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Health officials prepare to collect a swab sample from a man to test for COVID-19, in New Delhi, India, on June 16, 2020.SAJJAD HUSSAIN/AFP/Getty Images

The health minister in Delhi’s state government checked into hospital with high fever and was being tested for coronavirus on Tuesday as India reported more than 10,500 new infections that are threatening to overwhelm hospitals.

India has opened up businesses, public transport and shopping malls to resuscitate a battered economy but the ending of the nearly 70-day lockdown has come just as cases are rising at their fastest daily levels.

The total number of infections stood at 343,091, the world’s fourth most after the United States, Brazil and Russia, the health ministry data showed. At least 9,900 people have died, far fewer than the United States and Brazil, but more than Russia.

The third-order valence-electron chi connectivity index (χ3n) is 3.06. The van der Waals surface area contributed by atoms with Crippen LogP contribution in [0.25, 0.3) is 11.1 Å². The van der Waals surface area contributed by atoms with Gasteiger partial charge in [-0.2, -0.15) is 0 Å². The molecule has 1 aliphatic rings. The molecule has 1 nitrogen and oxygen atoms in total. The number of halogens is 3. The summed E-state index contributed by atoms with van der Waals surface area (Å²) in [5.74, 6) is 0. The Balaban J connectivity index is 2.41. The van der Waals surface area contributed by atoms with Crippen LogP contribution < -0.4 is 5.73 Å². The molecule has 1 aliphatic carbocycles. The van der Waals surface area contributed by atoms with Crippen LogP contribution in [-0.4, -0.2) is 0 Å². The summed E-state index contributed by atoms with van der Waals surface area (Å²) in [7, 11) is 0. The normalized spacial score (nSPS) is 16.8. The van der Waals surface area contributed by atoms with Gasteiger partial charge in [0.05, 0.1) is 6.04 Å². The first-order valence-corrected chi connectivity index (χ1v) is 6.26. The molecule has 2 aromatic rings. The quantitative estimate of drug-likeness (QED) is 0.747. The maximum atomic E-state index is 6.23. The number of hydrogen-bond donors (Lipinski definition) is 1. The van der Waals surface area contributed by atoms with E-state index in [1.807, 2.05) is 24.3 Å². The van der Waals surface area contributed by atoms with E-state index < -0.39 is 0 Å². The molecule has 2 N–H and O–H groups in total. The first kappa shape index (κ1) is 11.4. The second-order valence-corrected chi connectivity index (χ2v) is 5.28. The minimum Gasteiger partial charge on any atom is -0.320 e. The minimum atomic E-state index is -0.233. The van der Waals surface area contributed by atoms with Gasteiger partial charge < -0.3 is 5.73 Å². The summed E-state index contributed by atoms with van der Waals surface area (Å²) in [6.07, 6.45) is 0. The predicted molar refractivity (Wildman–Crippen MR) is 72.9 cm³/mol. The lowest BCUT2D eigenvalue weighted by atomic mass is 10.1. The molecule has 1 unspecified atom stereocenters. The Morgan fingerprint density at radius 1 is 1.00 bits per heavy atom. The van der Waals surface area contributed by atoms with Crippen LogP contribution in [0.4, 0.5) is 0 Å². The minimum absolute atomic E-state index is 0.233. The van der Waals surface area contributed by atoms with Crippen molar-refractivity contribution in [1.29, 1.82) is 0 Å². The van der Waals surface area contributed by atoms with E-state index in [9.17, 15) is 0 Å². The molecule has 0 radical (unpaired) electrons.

Prime Minister Narendra Modi, who initially won praise for imposing a vast lockdown on India’s 1.3 billion population early on in the pandemic, called state chief ministers for a video conference to discuss measures to deal with the surge in cases.

The big cities of Delhi, Mumbai and Chennai remain the worst affected.

“Due to high grade fever and a sudden drop of my oxygen levels last night I have been admitted to RGSSH (Rajiv Gandhi Super Speciality Hospital). Will keep everyone updated,” Delhi’s health minister Satyendar Jain said in a tweet. He would be tested for the disease and results were expected by later Tuesday, a member of Jain’s party said.

Several senior officials from finance, foreign affairs and law departments that are all based in Delhi have tested positive over the past few weeks. Most have been working in offices from the beginning of the crisis.

Jain himself attended a meeting on Sunday where federal Home Minister Amit Shah and Delhi Chief Minister Arvind Kejriwal were present. It was not immediately known if Shah, seen as the most powerful member of the cabinet after Modi, was going to test.

Kejriwal had tested negative earlier in the month.

Highlights from a live Q&A with The Globe's health columnist André Picard, where he answers questions on masks, protesting in the age of COVID-19, long term care homes, coronavirus antibodies and adapting to a future where COVID-19 remains in our society.

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